“For every hour of video, it takes four hours to prep, research and redact,” Jivapong said. “Each detective would have to go frame-by-frame and break down that video for audio and visual redactions.”

It’s necessary for detectives to make the redactions because the videos often contain information that is sensitive to a criminal investigation, Metro lobbyist Chuck Callaway testified during the 2019 Nevada Legislature. Other times they contain graphic content.

“If you’re looking at video footage of a person being killed from multiple different angles on a video, you can’t take a civilian employee and have them redact that information,” Callaway said, referencing the Oct. 1, 2017, mass shooting at the Route 91 Harvest festival.

But Nevada Open Government Coalition President Patrick File said charging the public for a government employee’s time spent redacting video runs afoul of the state’s public records laws.

He pointed to training materials published by the Nevada attorney general’s office in November, which state that government agencies can recover actual costs — such as ink, paper or flash drives — but “not employee time in responding to the request, unless the request is extraordinary.”

Costs already assumed

Because Metro has a public records unit devoted to fulfilling record requests submitted by media organizations and the public, File said the department is essentially charging requesters for services that tax dollars have already paid for.

“Responding to record requests is part of the government’s job, so these costs are already assumed for staff,” he said.

The attorney general’s office does not enforce Nevada’s public records law, and it does not provide interpretations of the law, spokeswoman Monica Moazez wrote in an email.

District Judge Richard Scotti in 2018 issued a ruling that appears to support File’s position. In the ruling, Scotti determined that state law did not allow Metro to charge media organizations $50 per hour to redact more than 700 hours of body-camera footage from the Route 91 mass shooting.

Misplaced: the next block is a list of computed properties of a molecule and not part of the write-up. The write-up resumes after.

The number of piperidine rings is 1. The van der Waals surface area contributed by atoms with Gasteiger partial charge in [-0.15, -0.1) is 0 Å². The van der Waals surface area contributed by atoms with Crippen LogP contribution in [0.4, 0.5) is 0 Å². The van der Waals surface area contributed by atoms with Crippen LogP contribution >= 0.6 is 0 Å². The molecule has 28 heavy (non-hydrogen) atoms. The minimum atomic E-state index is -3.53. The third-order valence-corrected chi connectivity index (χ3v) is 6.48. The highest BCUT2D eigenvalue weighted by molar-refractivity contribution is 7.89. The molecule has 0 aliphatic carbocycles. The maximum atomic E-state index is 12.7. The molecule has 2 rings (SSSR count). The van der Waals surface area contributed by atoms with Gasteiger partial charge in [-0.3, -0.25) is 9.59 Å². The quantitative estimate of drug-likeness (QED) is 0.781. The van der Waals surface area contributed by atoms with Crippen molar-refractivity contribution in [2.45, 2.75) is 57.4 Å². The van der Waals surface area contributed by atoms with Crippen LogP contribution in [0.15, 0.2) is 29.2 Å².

“An excessive fee is the antithesis to government accountability,” Scotti wrote.

California rejected such fees

One of Nevada’s neighbors also recently shot down such fees.

Last month, the California Supreme Court ruled that government agencies had to bear the costs of redacting police body-camera footage before releasing it to the public.

“Redaction costs could well prove prohibitively expensive for some requesters, barring them from accessing records altogether,” Justice Leondra R. Kruger wrote in the court’s decision.

No charges by some

By comparison, the Henderson Police Department does not charge to redact body-camera footage. North Las Vegas police only charge if requests require officers to work overtime.

In Northern Nevada, the Reno Police Department charges $28 for each staff hour spent redacting footage. The Washoe County Sheriff’s Office allows the public to view body-camera footage for free at the office.

State Sen. Ben Kieckhefer, who co-sponsored 2019 reforms that strengthened Nevada’s public record laws, said he was concerned to learn Metro was increasing its rate. He plans to ask the department why it’s raising body-camera footage fees.

“When you start talking about those types of dollars, it would certainly serve as a deterrent for a citizen from accessing records they’re legally entitled to,” said Kieckhefer, R-Reno. “I think that’s something we need to be very careful with.”

Contact Michael Scott Davidson at sdavidson@reviewjournal.com or 702-477-3861. Davidson is a member of the Review-Journal’s investigative team, focusing on reporting that holds leaders and agencies accountable and exposes wrongdoing. Follow @davidsonlvrj on Twitter.

The Associated Press contributed to this report.